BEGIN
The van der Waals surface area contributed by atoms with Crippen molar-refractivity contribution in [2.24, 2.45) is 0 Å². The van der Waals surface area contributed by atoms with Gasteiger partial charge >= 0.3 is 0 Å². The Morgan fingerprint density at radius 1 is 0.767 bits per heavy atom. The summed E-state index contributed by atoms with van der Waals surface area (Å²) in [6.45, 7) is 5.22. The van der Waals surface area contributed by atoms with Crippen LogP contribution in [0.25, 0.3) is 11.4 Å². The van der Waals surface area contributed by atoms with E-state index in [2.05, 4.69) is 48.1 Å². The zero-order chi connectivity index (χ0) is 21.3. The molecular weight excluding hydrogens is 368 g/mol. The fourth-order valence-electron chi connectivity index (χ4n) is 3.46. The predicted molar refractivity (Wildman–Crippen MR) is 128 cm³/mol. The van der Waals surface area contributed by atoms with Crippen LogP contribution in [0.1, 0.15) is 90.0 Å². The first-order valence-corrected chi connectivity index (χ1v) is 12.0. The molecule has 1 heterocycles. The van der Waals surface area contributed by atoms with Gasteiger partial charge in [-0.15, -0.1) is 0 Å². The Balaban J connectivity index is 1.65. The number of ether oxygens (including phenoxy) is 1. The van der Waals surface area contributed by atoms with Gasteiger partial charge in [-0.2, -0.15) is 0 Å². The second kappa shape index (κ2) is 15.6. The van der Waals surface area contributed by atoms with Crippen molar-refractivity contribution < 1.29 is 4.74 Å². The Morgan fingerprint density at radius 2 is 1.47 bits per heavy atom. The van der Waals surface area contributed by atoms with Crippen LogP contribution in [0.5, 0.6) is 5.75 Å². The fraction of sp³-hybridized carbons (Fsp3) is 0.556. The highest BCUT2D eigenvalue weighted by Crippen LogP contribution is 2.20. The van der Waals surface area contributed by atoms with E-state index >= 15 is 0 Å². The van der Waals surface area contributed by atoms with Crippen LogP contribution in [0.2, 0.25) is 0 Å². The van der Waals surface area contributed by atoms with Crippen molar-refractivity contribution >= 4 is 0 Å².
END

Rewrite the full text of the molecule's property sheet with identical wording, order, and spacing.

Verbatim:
The van der Waals surface area contributed by atoms with Crippen molar-refractivity contribution in [2.24, 2.45) is 0 Å². The van der Waals surface area contributed by atoms with Gasteiger partial charge >= 0.3 is 0 Å². The Morgan fingerprint density at radius 1 is 0.767 bits per heavy atom. The summed E-state index contributed by atoms with van der Waals surface area (Å²) in [6.45, 7) is 5.22. The van der Waals surface area contributed by atoms with Crippen LogP contribution in [0.25, 0.3) is 11.4 Å². The van der Waals surface area contributed by atoms with E-state index in [2.05, 4.69) is 48.1 Å². The zero-order chi connectivity index (χ0) is 21.3. The molecular weight excluding hydrogens is 368 g/mol. The fourth-order valence-electron chi connectivity index (χ4n) is 3.46. The predicted molar refractivity (Wildman–Crippen MR) is 128 cm³/mol. The van der Waals surface area contributed by atoms with Crippen LogP contribution in [0.1, 0.15) is 90.0 Å². The first-order valence-corrected chi connectivity index (χ1v) is 12.0. The molecule has 1 heterocycles. The van der Waals surface area contributed by atoms with Gasteiger partial charge in [-0.15, -0.1) is 0 Å². The Balaban J connectivity index is 1.65. The number of ether oxygens (including phenoxy) is 1. The van der Waals surface area contributed by atoms with Gasteiger partial charge in [-0.2, -0.15) is 0 Å². The second kappa shape index (κ2) is 15.6. The van der Waals surface area contributed by atoms with Crippen molar-refractivity contribution < 1.29 is 4.74 Å². The Morgan fingerprint density at radius 2 is 1.47 bits per heavy atom. The van der Waals surface area contributed by atoms with Crippen LogP contribution in [0.5, 0.6) is 5.75 Å². The fraction of sp³-hybridized carbons (Fsp3) is 0.556. The highest BCUT2D eigenvalue weighted by Crippen LogP contribution is 2.20. The van der Waals surface area contributed by atoms with E-state index >= 15 is 0 Å². The van der Waals surface area contributed by atoms with Crippen LogP contribution in [0.2, 0.25) is 0 Å². The van der Waals surface area contributed by atoms with Crippen molar-refractivity contribution >= 4 is 0 Å².